”For instance, if investment banking is affected, we can still have a vibrant retail banking segment. It is good for banks to specialise as this will help in managing potential financial crisis that may be underway,” he said.

The ICR analyst maintained, ”If you are good in retail banking, specialise in retail banking. If it is investment banking, specialise there. It won‘t be good for the retail banker to bring in the funds of lower risk, while the investment bankers uses same fund to invest in areas of high risk.”

However, the Managing Director, Lambeth Trust and Investment Company Limited, Mr. David Adonri, said the introduction of the revised banking model would solve the problems universal banking introduced to an extent.

According to him, ”The revised model will not arrest it completely but it will reduce the abuses that characterised by the universal banking model. The solution to the problems of universal banking is the proper enforcement of the rules and regulations guiding the new model by the apex body.”

He said that the adventure by banks into other areas like insurance and stockbrokerage added to the problems in the sector.

He explained, ”When the banks were sourcing for funds during the recapitalisation era, a lot of them had their public offerings oversubscribed, which made them move into other businesses like insurance because they had excess capital. This venture by banks into other businesses, however, burnt their fingers. It was inimical to their core banking business and it adversely affected them and the economy at large.”

The Chief Executive Officer, Mutual Alliance Investment and Securities Limited, Dr. Olakunle Ologun, described the new regime as being healthy for the banks.

He said, ”Universal banking has made the banks to engage in all sorts of business, including selling recharge cards. The business needed to be streamlined. If you are a merchant bank, then stick to merchant banking, while commercial banks should also engage in commercial banking and not going into stock broking.”

On the categorisation of banks, he said that it was important for the banks to attain critical mass in the area where they operated before moving to other areas, adding that it would give opportunity to small banks not to go down.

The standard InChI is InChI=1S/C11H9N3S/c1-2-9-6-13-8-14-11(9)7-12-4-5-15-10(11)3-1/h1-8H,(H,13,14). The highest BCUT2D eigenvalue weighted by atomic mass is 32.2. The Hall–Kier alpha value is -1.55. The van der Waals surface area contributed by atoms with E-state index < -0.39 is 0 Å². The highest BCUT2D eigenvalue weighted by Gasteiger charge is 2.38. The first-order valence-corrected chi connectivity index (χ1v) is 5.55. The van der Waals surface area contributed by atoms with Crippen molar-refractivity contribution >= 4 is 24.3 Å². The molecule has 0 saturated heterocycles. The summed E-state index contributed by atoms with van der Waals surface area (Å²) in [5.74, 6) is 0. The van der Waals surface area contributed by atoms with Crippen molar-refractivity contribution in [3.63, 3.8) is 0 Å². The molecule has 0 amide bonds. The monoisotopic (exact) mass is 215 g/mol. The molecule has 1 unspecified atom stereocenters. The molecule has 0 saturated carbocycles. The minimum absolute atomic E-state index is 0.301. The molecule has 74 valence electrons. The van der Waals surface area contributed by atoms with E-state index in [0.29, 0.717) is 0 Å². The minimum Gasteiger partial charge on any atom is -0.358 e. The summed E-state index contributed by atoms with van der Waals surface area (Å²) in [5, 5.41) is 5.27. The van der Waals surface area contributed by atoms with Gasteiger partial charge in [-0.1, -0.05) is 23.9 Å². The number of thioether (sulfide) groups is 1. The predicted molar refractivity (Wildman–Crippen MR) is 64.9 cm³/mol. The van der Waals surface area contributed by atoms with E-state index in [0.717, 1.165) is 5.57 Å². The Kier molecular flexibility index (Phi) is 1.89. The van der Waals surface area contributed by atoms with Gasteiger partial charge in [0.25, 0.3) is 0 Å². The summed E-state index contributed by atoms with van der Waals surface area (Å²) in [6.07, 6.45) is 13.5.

He said, ”It is evident that all banks cannot meet a uniform capital base. This will give opportunity to smaller banks to apply for regional licences, and later move on as national banks if the need arises.”

The President, Renaissance Shareholders‘ Association, Mr. Olufemi Timothy, said that the revised banking model was one of the solutions to the various problems in the sector, noting that universal banking exposed the banks to all sorts of risks.

He said, ”The revised banking model is not an end in itself but a means to an end. It is not the only solution but one of the solutions to the many problems in the banking sector. The universal banking opened them to all kinds of business, which was unprofessional. The revised banking model will make them to be more professional. They will focus more on core banking business.”

On categorisation, Timothy said that it was a right decision by the apex bank, adding that all banks could not be equal.

He said, ”Some banks don‘t have branches outside their region, so it will not make any sense for them to keep running so as to meet the requirements of a national bank. All banks should not be going for the same licence because they are definitely not equal.”

The guideline, which defines the new types of banking licences and permits activities and transition timelines for restructuring, experts believe, will ensure that commercial banks have an appropriate reporting structure, quality, procedure and technology to effectively and adequately identify, measure, monitor and report risks to the CBN.


Source: The Punch